Rise of the Robots

The SNIA BlogFest 2 event has brought some important issues for IT infrastructure into sharp relief.

Internal IT, at least as we have come to know it, is doomed.

What will emerge from the wreckage will be an entirely different beast. There will be a great deal of collateral damage, and it will catch many currently within internal IT completely by surprise.

Doomed, You Say?

doom. n. 1. fate or destiny, especially adverse fate; unavoidable ill fortune.

or perhaps: 3. a judgment, decision, or sentence, especially an unfavorable one

I would argue that meaning three is already the daily reality of most IT departments. They have been judged by the business, and have been found wanting. For many years.

Suddenly, the shoe is on the other foot, and the business has found they are no longer as beholden to internal IT as they once were. They can, and do!, bypass internal IT completely and buy services on demand from external vendors. If they want CRM, Salesforce.com is more than happy to take their money and deliver it to them that same day. Actually, they can trial it without paying a cent.

Try that with internal IT.

Email? Gmail. Want a server? AWS is just one of the options. Want some database? Again, there are plenty of options for running something up that day and getting on with solving the eternal business problem of getting someone to give you cash for something of value.

IT just isn’t core business for the vast majority of companies. And plenty of them are deciding that running IT themselves is none of their business.

It’s the Marketing, Stupid

Imagine you have 2 choices: you can get what you think you want today, for a known price, or you can get something that isn’t what you wanted, in several months, for three times what the original quote was.


That’s the reality for many businesses. And it’s why they are deserting internal IT in droves. The business has realised that there’s no black magic, just hardware and software they can buy anywhere. They’re starting to measure if they’re getting value for money.

Guess what the numbers say?

The only way to stem the tide is to completely rethink the way you deliver IT internally. Which is where the marketing comes in.

Rather than looking at a bunch of shiny tech – storage here, some VMs there, some database over here – you need to start looking at what the business wants to buy. Even if you think they’re wrong.

Look at how much they want to spend. What do they want it to do? Now, how can you make that happen?

It’s possible that what they’re looking for is impossible, sure. But what if you’re wrong? What if it is possible, and someone else does it? Someone like Salesforce.com? And they offer a superior service at a lower price?

Who’s wrong now?

Change is the Only Constant

Providing the level of service that the business wants, at the price they want, will take a radical overhaul of the way you do things.

It’s exactly the same situation as auto-manufacturers were in decades ago. If you want to make 8,557,351 cars a year, as Toyota did in 2010, you have to do things very differently than the way you did in 1990 (4,212,373 cars produced).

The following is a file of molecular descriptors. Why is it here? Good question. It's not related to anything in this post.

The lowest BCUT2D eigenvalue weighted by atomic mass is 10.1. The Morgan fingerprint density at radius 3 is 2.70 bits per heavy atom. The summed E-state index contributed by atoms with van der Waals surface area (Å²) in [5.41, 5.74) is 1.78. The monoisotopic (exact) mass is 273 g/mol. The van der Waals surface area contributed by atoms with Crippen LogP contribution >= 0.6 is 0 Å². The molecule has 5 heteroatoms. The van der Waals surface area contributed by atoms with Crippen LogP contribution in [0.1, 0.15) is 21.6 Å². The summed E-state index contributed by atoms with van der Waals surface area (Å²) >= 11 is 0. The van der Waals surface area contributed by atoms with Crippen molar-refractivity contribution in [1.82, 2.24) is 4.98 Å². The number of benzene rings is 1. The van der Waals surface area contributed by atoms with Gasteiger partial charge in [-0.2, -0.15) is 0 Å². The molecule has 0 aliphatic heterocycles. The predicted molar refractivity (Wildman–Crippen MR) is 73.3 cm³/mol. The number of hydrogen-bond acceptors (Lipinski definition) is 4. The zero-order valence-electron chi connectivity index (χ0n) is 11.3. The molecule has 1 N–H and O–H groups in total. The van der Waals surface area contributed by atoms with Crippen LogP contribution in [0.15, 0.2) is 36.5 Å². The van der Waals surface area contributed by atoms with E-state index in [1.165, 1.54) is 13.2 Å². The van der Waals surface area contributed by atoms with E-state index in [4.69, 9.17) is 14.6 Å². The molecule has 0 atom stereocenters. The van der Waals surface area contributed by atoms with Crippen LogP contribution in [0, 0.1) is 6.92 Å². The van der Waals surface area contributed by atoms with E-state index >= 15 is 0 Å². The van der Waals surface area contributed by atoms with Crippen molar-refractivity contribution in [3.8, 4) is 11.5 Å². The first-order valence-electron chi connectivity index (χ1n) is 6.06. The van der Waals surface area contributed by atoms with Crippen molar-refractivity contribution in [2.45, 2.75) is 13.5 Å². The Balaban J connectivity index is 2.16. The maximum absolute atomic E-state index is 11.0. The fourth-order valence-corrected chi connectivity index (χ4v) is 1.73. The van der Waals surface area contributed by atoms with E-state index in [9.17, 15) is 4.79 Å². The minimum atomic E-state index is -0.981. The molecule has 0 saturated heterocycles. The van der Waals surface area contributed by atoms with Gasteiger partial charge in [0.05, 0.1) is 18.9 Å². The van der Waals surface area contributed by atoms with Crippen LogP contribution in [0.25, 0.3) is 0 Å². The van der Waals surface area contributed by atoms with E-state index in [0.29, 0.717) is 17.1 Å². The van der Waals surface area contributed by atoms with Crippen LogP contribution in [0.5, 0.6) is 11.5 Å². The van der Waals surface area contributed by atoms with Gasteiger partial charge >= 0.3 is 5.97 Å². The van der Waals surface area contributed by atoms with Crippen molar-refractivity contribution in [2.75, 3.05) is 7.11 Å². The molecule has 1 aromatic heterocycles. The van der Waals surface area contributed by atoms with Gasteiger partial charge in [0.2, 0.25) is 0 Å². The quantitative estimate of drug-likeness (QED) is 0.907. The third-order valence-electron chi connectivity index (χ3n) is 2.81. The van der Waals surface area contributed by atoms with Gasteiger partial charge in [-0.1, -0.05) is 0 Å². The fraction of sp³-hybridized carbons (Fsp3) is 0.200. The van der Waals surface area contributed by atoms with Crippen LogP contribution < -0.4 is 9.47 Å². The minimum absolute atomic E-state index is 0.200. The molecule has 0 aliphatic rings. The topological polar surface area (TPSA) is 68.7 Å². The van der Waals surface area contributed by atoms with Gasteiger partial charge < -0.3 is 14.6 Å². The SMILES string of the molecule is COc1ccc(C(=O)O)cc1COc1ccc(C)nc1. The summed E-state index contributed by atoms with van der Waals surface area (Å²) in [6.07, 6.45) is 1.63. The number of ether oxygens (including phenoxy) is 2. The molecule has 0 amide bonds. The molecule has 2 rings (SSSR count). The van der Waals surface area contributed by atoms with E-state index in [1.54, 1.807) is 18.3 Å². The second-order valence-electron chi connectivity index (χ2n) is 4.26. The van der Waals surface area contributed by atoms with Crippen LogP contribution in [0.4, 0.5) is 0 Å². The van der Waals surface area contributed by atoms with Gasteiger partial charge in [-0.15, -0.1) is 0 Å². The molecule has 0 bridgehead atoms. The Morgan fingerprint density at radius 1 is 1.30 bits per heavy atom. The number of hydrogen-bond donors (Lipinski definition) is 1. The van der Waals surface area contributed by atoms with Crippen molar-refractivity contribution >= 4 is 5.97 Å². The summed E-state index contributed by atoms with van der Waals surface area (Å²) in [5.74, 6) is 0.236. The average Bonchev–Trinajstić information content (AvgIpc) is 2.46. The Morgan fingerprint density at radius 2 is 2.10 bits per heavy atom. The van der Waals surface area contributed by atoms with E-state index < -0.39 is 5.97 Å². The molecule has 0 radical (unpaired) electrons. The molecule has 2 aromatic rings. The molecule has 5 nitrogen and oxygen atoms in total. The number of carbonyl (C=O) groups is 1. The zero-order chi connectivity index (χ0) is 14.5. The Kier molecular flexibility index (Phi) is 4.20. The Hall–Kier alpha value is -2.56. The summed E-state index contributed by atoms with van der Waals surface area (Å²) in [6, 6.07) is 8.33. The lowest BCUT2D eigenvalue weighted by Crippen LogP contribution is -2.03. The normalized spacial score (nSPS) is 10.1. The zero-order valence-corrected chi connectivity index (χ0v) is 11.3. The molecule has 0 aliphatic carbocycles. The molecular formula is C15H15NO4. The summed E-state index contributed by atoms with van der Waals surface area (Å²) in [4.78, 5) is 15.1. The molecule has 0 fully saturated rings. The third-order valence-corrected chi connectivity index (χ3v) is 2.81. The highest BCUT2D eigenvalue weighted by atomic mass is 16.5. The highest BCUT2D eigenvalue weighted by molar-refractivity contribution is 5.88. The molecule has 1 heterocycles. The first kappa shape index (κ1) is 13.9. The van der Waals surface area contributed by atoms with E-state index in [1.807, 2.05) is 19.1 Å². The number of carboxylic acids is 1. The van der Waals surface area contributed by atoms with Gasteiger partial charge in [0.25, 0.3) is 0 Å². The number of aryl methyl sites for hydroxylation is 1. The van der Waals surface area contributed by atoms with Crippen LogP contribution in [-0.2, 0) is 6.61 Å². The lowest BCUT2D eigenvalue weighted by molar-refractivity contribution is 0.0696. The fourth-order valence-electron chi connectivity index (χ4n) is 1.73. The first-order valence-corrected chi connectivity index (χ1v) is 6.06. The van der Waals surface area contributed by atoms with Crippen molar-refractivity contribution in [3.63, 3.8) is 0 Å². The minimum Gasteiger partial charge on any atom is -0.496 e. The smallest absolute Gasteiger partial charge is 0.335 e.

You can’t hand-carve each door any more. No more manually typing in the apache.conf for each new webserver. No more building the OS from a CD.

The process of building and maintaining infrastructure is changing. Has to change. Automation is here (finally!), it’s getting bigger, and if you’re a door carver, best you update your skills.

This is your future.

Automation, on a scale you’re only just getting a glimpse of, is coming, and coming fast. Get on board, or get left behind.

Good News Everyone!

There’s still time to fix your IT, but not much. If you’re not already talking to the business about what they really want you to deliver, get onto it now.

And meanwhile, behind closed doors, be working like absolute blazes, to make it happen any way you can. Get rid of every little inefficiency. Stop hand carving everything. Physically restrain anyone who keeps trying to.

Automate, automate, automate!

Money’s already tight, so if you waste your precious budget continuing to use outdated processes and systems, you won’t have any left to save your own job.

Given your track record so far, and be honest, how do you rate your chances if you ask for more money?

Best get cracking.

Bookmark the permalink.


  1. i’m sure one can find a business willing to pony up money upfront to deliver this capability internally?

    oh, there we go

    piecemeal project delivery of IT assets hampers establishing any of the overarching requirements for delivering XaaS internally.

  2. I’ve seen companies pony up the dough, only to have internal IT screw it up because they don’t know how to design a service and just buy shiny toys instead.

    Piecemeal funding is worse, it’s true.

    This has to be driven by the CIO, or at the very least GM of IT infrastructure.

  3. Hi Anthony,

    An interesting read, yes. Users will bypass internal IT now, because they can. The locus of control has shifted, and many in IT aren’t ready for it.

Comments are closed